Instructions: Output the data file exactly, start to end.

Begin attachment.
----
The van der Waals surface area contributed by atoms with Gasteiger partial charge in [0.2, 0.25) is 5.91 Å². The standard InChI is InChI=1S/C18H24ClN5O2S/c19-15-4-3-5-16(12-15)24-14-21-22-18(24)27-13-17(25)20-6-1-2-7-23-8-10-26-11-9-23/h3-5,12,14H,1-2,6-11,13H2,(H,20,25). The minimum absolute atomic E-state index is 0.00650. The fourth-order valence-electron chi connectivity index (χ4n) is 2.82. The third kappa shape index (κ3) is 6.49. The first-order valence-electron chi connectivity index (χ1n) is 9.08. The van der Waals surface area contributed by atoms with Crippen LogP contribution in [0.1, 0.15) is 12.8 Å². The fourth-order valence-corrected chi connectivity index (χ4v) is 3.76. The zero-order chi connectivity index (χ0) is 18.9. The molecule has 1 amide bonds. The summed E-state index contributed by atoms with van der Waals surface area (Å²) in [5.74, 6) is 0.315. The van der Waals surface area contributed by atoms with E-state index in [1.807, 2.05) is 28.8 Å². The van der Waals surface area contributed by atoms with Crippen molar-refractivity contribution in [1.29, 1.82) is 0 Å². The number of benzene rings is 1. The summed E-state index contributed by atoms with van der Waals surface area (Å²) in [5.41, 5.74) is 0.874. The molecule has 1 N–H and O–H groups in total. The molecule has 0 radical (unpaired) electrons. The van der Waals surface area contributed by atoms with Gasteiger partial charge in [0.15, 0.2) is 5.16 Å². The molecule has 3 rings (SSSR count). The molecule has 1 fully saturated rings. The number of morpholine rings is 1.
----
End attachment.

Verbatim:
The van der Waals surface area contributed by atoms with Gasteiger partial charge in [0.2, 0.25) is 5.91 Å². The standard InChI is InChI=1S/C18H24ClN5O2S/c19-15-4-3-5-16(12-15)24-14-21-22-18(24)27-13-17(25)20-6-1-2-7-23-8-10-26-11-9-23/h3-5,12,14H,1-2,6-11,13H2,(H,20,25). The minimum absolute atomic E-state index is 0.00650. The fourth-order valence-electron chi connectivity index (χ4n) is 2.82. The third kappa shape index (κ3) is 6.49. The first-order valence-electron chi connectivity index (χ1n) is 9.08. The van der Waals surface area contributed by atoms with Crippen LogP contribution in [0.1, 0.15) is 12.8 Å². The fourth-order valence-corrected chi connectivity index (χ4v) is 3.76. The zero-order chi connectivity index (χ0) is 18.9. The molecule has 1 amide bonds. The summed E-state index contributed by atoms with van der Waals surface area (Å²) in [5.74, 6) is 0.315. The van der Waals surface area contributed by atoms with E-state index in [1.807, 2.05) is 28.8 Å². The van der Waals surface area contributed by atoms with Crippen molar-refractivity contribution in [1.29, 1.82) is 0 Å². The number of benzene rings is 1. The summed E-state index contributed by atoms with van der Waals surface area (Å²) in [5.41, 5.74) is 0.874. The molecule has 1 N–H and O–H groups in total. The molecule has 0 radical (unpaired) electrons. The van der Waals surface area contributed by atoms with Gasteiger partial charge in [0.15, 0.2) is 5.16 Å². The molecule has 3 rings (SSSR count). The molecule has 1 fully saturated rings. The number of morpholine rings is 1.